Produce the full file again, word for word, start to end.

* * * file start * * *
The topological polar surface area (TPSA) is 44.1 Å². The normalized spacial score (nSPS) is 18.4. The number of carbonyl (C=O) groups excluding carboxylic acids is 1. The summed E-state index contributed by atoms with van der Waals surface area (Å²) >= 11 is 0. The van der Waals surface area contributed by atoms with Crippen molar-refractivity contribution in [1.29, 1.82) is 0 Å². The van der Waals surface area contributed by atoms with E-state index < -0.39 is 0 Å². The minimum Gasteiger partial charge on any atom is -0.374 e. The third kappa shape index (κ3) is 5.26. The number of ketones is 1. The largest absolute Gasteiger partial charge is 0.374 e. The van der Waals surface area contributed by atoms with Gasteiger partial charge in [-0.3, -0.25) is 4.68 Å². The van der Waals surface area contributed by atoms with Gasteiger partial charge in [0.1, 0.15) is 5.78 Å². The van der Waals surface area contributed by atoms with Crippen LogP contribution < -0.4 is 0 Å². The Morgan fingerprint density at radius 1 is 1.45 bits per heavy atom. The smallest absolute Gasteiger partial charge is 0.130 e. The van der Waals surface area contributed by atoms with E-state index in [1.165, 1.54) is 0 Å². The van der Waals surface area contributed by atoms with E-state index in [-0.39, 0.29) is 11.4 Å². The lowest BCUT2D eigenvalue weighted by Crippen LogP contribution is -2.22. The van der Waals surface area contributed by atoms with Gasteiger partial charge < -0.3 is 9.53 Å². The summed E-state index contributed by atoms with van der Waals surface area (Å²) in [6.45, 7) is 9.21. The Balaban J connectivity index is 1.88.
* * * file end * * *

The topological polar surface area (TPSA) is 44.1 Å². The normalized spacial score (nSPS) is 18.4. The number of carbonyl (C=O) groups excluding carboxylic acids is 1. The summed E-state index contributed by atoms with van der Waals surface area (Å²) >= 11 is 0. The van der Waals surface area contributed by atoms with Crippen molar-refractivity contribution in [1.29, 1.82) is 0 Å². The van der Waals surface area contributed by atoms with E-state index < -0.39 is 0 Å². The minimum Gasteiger partial charge on any atom is -0.374 e. The third kappa shape index (κ3) is 5.26. The number of ketones is 1. The largest absolute Gasteiger partial charge is 0.374 e. The van der Waals surface area contributed by atoms with Gasteiger partial charge in [-0.3, -0.25) is 4.68 Å². The van der Waals surface area contributed by atoms with Gasteiger partial charge in [0.1, 0.15) is 5.78 Å². The van der Waals surface area contributed by atoms with Crippen LogP contribution < -0.4 is 0 Å². The Morgan fingerprint density at radius 1 is 1.45 bits per heavy atom. The smallest absolute Gasteiger partial charge is 0.130 e. The van der Waals surface area contributed by atoms with E-state index in [1.165, 1.54) is 0 Å². The van der Waals surface area contributed by atoms with E-state index in [-0.39, 0.29) is 11.4 Å². The lowest BCUT2D eigenvalue weighted by Crippen LogP contribution is -2.22. The van der Waals surface area contributed by atoms with Gasteiger partial charge < -0.3 is 9.53 Å². The summed E-state index contributed by atoms with van der Waals surface area (Å²) in [6.45, 7) is 9.21. The Balaban J connectivity index is 1.88.